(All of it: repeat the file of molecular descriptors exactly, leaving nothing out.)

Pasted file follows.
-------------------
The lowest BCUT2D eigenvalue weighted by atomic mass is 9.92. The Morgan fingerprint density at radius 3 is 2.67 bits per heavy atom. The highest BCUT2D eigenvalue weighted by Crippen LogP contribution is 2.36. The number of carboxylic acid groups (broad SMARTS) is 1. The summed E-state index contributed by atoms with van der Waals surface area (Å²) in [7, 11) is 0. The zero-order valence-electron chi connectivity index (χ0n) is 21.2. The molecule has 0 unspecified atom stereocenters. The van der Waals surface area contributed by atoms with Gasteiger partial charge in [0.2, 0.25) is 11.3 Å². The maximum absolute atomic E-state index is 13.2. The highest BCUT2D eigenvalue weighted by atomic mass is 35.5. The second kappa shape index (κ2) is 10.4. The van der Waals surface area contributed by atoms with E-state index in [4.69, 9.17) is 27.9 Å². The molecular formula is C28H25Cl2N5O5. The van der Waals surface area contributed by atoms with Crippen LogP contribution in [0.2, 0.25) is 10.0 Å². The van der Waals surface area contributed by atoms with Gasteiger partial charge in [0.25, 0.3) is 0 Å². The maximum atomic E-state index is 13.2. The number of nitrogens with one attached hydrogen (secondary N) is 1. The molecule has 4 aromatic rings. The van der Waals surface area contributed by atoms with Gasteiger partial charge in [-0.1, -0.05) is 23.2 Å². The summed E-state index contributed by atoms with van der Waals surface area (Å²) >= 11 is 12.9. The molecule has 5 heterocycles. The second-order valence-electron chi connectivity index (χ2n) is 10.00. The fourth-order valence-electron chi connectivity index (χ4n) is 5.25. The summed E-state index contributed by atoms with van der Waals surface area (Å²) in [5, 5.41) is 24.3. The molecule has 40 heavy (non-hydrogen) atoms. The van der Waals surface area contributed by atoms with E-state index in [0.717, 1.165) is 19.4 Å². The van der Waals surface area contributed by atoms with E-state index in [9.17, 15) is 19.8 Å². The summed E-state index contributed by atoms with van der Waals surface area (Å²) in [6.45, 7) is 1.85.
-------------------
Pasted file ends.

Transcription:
The lowest BCUT2D eigenvalue weighted by atomic mass is 9.92. The Morgan fingerprint density at radius 3 is 2.67 bits per heavy atom. The highest BCUT2D eigenvalue weighted by Crippen LogP contribution is 2.36. The number of carboxylic acid groups (broad SMARTS) is 1. The summed E-state index contributed by atoms with van der Waals surface area (Å²) in [7, 11) is 0. The zero-order valence-electron chi connectivity index (χ0n) is 21.2. The molecule has 0 unspecified atom stereocenters. The van der Waals surface area contributed by atoms with Gasteiger partial charge in [0.2, 0.25) is 11.3 Å². The maximum absolute atomic E-state index is 13.2. The highest BCUT2D eigenvalue weighted by atomic mass is 35.5. The second kappa shape index (κ2) is 10.4. The van der Waals surface area contributed by atoms with E-state index in [4.69, 9.17) is 27.9 Å². The molecular formula is C28H25Cl2N5O5. The van der Waals surface area contributed by atoms with Crippen LogP contribution in [0.2, 0.25) is 10.0 Å². The van der Waals surface area contributed by atoms with Gasteiger partial charge in [0.25, 0.3) is 0 Å². The maximum atomic E-state index is 13.2. The number of nitrogens with one attached hydrogen (secondary N) is 1. The molecule has 4 aromatic rings. The van der Waals surface area contributed by atoms with Gasteiger partial charge in [-0.1, -0.05) is 23.2 Å². The summed E-state index contributed by atoms with van der Waals surface area (Å²) >= 11 is 12.9. The molecule has 5 heterocycles. The second-order valence-electron chi connectivity index (χ2n) is 10.00. The fourth-order valence-electron chi connectivity index (χ4n) is 5.25. The summed E-state index contributed by atoms with van der Waals surface area (Å²) in [5, 5.41) is 24.3. The molecule has 40 heavy (non-hydrogen) atoms. The van der Waals surface area contributed by atoms with E-state index in [0.717, 1.165) is 19.4 Å². The van der Waals surface area contributed by atoms with E-state index in [9.17, 15) is 19.8 Å². The summed E-state index contributed by atoms with van der Waals surface area (Å²) in [6.45, 7) is 1.85.